The Method of Writing Theoretical Dissertation in Seven Simple Steps!!!
Is it difficult for you to write a theoretical dissertation? Perhaps the answer would always be in affirmative until you read the following article.
But firstly you must know the literal meaning of the theoretical dissertation.
Theoretical dissertation is different from other types of dissertations in many ways. For instance Empirical dissertation is based on the secondary data, this data can be the statistics that is provided by a government or a research done earlier. Hence, it uses the data of someone else for answering the dissertation questions. However, , theoretical dissertation is different in the context.
Theoretical dissertation, as
how to write theoretical dissertation, is not easy as it appears from the name; so it's not an easy option. Perhaps as compared to theoretical dissertation which is also known as desk-based dissertation and library based dissertation, empirical dissertation is straight forward, for it only uses the secondary data for establishing the conclusion. While it restates the facts in different manner and gives the results, though the structure of theoretical dissertation or library based dissertation structure is different.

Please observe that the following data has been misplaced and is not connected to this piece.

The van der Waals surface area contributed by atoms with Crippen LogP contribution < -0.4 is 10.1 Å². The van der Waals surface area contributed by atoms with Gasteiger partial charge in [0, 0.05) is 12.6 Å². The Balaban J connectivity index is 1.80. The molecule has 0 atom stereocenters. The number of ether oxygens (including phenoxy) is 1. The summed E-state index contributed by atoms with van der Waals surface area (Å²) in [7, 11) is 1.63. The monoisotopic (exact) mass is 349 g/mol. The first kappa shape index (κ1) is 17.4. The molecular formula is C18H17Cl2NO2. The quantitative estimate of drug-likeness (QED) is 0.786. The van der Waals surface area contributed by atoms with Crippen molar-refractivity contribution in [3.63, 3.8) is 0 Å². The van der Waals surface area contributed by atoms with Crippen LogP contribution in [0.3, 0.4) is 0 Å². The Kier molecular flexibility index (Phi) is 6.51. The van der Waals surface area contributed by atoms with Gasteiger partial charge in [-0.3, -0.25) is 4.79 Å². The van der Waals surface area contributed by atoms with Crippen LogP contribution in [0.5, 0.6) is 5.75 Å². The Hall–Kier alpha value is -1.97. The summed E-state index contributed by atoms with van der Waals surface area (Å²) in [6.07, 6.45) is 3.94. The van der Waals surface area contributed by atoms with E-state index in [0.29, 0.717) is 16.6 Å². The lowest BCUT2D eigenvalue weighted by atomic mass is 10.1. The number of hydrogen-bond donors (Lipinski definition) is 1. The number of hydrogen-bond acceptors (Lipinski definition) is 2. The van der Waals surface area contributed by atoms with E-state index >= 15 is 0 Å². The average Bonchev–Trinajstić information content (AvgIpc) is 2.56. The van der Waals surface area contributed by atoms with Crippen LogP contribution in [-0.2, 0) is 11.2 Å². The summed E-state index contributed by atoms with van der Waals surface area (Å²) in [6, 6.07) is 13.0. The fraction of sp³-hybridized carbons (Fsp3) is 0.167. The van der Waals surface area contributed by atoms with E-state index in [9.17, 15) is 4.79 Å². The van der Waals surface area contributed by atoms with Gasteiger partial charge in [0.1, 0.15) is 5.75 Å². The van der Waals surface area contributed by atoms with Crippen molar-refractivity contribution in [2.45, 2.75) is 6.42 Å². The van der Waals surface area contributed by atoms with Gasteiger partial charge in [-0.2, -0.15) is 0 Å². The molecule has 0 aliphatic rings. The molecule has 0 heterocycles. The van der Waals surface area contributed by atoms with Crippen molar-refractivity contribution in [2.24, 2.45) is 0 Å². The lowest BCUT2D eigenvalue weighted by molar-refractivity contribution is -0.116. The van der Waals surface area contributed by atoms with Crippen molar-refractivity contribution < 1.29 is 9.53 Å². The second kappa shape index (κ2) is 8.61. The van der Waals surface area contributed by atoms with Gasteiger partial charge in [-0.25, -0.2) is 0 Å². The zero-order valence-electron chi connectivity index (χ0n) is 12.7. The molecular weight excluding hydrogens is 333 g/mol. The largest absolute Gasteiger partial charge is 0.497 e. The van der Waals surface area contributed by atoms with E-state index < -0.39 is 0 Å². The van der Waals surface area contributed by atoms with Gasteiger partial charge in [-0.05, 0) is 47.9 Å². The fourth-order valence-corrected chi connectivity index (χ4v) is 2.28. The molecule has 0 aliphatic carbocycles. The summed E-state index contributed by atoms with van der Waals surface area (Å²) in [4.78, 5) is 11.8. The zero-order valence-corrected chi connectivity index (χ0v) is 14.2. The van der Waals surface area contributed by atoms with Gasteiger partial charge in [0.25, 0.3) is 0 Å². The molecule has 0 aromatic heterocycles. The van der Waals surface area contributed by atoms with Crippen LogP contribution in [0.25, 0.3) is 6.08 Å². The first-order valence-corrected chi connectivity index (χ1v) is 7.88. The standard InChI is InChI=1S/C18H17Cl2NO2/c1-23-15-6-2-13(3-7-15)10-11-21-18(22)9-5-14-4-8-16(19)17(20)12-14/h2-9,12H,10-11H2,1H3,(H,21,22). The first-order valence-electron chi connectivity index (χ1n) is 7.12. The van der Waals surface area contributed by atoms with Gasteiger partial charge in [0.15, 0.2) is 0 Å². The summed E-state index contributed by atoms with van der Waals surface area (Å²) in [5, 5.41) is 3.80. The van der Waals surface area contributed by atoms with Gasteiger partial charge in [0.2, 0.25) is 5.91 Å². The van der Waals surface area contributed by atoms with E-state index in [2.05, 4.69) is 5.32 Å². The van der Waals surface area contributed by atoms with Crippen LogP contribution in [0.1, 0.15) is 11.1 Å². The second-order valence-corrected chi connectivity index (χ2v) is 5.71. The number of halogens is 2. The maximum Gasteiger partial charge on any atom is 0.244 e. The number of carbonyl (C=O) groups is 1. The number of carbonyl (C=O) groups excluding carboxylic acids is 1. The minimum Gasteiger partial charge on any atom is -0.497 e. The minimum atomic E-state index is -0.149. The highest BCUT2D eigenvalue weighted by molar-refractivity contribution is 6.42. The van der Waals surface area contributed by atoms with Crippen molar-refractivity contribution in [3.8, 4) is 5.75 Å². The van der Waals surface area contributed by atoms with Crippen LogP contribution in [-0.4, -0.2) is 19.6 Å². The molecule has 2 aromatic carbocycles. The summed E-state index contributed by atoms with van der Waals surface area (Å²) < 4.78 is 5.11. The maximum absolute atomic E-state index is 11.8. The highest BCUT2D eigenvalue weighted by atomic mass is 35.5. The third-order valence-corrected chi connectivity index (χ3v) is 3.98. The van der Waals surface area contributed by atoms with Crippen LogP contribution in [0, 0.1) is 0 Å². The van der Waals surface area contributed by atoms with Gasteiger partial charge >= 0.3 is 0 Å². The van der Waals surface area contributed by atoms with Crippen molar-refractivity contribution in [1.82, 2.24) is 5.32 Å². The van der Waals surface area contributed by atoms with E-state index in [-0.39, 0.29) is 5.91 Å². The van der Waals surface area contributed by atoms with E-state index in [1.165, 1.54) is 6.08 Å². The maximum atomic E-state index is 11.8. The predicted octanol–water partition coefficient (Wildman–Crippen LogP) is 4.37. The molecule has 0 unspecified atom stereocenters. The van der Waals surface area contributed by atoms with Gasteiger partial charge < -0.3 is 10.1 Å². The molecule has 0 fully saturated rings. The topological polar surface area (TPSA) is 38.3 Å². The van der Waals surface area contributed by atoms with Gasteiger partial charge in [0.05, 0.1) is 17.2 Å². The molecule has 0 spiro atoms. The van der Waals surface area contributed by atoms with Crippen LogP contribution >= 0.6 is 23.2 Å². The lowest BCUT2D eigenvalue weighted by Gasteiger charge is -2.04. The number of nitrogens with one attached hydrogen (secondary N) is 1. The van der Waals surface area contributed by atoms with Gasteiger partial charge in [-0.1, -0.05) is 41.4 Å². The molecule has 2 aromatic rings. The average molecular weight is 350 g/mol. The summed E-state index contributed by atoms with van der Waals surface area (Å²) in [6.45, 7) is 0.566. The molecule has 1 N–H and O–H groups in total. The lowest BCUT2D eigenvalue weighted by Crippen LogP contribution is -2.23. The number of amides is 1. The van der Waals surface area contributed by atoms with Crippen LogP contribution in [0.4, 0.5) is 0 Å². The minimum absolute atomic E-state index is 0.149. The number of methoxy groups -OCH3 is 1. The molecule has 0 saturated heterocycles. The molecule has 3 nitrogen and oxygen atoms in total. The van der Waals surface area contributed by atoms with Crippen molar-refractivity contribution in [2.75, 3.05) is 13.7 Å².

Doing a library based dissertation demands the summarized facts which adds something new in the subject. There is no monotonous repetition of the results. The approach is targeted in a way that each part is emphasized and new dimensions are found. Hence, constant evaluation is necessary for this.
The most important thing in writing a library based dissertation is to bring out a set of recommendations at the end of the dissertation. This helps in further research of the subject. The main emphasis is kept on the problems, weaknesses, biases or gaps – as a part of critical analysis – so that in future, improvements can be brought.